A second or raised bonding structure is then placed over the first or lower bonding structure by means of plating. This raised bonding pad comprises a first pad structure of nickel indicated by the reference numeral 24 with a upper coating of gold or the like 26. This FIG. 1 illustration sets forth an exemplary embodiment of the structure and is preferably laid down in accordance with the steps described with a thickness within the ranges specified.
The nickel-chromium layer is found to provide metalization that will adhere to the LED die and be amenable to automatic fabrication techniques.
The steps of formation of the bonding pads are illustrated in FIGS. 2 through 4 of the drawing. Taking, for example, the LED die 12 as illustrated, the surface thereof is prepared by having a suitable passivation protection layer or surface with a hole placed therein for access to a contact face as illustrated at 16. The passivation layer may be any suitable material such as silicon dioxide, or silicon nitride. This LED die or wafer is then formed with a first series of layers of metal, the first of which is nickel-chromium, and the subsequent layers may be of the materials as will be described below, but with the covering layer of palladium; all of these layers being applied by evaporation or sputtering. This provides the base or first pad structure. As illustrated in FIG. 3, up to 3 or more layers may be provided by the evaporation technique.
Thereafter, a raised bonding pad is then formed on the top of the first or lower pad structure by means of plating. The first layer of the plated portion of the illustrated embodiment is a nickel layer 24. Finally, a layer of gold is plated on the nickel for proper conductivity.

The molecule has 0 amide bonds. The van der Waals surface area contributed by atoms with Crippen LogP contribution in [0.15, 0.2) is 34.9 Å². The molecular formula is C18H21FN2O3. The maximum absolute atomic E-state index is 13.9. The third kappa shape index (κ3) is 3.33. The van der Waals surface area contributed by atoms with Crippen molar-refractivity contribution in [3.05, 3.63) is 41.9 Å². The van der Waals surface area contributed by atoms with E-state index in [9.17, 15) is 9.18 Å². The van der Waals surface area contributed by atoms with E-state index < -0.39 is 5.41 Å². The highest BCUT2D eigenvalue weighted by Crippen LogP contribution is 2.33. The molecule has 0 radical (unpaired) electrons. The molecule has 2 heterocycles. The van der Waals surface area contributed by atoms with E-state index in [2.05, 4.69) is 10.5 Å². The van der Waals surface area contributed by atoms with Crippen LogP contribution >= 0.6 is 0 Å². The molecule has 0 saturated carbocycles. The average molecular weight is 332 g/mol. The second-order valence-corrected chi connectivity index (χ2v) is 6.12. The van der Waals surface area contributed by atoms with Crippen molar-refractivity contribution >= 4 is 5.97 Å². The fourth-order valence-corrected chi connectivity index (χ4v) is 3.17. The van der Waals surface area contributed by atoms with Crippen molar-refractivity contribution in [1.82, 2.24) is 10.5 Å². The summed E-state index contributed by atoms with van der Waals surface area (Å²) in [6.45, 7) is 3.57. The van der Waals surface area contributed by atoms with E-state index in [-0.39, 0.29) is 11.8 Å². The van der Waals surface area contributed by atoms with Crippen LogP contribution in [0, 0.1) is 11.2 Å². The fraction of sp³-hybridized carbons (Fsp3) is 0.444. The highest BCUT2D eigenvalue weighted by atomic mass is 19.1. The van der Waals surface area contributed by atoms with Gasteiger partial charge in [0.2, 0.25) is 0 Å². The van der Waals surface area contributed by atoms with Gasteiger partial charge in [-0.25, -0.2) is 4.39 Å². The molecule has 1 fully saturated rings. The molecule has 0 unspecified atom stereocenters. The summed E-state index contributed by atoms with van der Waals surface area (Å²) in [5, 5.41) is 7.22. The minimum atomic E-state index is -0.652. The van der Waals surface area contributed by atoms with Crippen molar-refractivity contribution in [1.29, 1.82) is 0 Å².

Turning to FIG. 5 of the drawing, another embodiment is illustrated wherein an LED wafer 30, similar to that of the previous embodiment, is selected having a suitable insulation layer 32 with a contact face 34. A first layer 36 of nichrome of a selected thickness is evaporated onto the LED wafer with contact properly made with the contact surface 34. Thereafter, a metalization layer of palladium 38 is applied as by evaporation. This completes the base or first portion of the structure.
Thereafter, a further raised bonding pad is provided with a first layer 40 of nickel or other suitable compound as will be described below is applied by plating. A coating of a high conductive material 42 is then layered over the nickel by plating. This second layer is selected from the group consisting for example, of copper or alloys or nickel gold, copper gold, nickel copper, or nickel copper and gold. The heart of the invention is the use of nickel-chromium as a contact system directly to the gallium arsenide and palladium as the metalization layer which allows for subsequent plating by electrolysis imersion of electrolytic for further contact construction.
By way of example, the bonding pad contacts of the present invention may be formed in a number of alternate constructions. These are set forth in the following examples.